Astronomers seem to invoke collisions, however improbable, when they cannot explain odd features of the solar system. Triton circles Neptune in reverse of its sister moons, for example, and the prior best guess was that Triton flew in from afar and knocked another moon out, like a well-struck cue ball. But if a pair of objects orbiting each other waltzed past Neptune, the one moving slower relative to the planet could have been snared by its gravity and begun orbiting the planet, and the other would have continued on its way, argue researchers in the May 11 Nature. Many such binary pairs have been spotted on the solar system's periphery over the past few years. Similarly, gravity, rather than a glancing blow from a protoplanet, might also account for Uranus and its moons' 98-degree axial tilt relative to the planet's orbital plane. Based on accepted trajectories for the young gas giants, a simulation reported in the April 27 issue of Nature indicates that the wobbling spin of Saturn could have nudged Uranus on its side during close encounters between the pair.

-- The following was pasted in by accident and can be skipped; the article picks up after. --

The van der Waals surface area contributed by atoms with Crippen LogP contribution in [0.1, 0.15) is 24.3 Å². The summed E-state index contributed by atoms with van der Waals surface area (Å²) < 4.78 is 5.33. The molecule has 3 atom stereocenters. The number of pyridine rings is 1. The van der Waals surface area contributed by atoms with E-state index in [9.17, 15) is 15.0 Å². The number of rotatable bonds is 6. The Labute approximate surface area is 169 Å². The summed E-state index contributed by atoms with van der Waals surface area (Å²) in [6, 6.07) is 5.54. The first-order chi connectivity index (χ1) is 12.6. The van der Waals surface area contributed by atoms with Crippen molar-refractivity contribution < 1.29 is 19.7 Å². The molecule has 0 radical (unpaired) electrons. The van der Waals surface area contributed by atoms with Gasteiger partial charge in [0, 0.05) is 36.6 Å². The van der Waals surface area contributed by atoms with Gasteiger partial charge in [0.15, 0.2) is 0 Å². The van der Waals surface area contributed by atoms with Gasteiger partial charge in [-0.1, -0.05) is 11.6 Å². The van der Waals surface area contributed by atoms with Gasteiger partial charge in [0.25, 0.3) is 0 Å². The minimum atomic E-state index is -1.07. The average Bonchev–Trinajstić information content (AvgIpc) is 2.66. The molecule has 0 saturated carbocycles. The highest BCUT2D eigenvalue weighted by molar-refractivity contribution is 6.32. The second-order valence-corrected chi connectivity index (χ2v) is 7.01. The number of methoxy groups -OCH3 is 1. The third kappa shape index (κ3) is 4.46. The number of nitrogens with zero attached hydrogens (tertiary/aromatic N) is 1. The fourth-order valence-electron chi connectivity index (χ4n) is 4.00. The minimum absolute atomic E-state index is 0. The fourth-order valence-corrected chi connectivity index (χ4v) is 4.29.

This article was originally published with the title "Traces of Gravity" in Scientific American 295, 1, 33 (July 2006)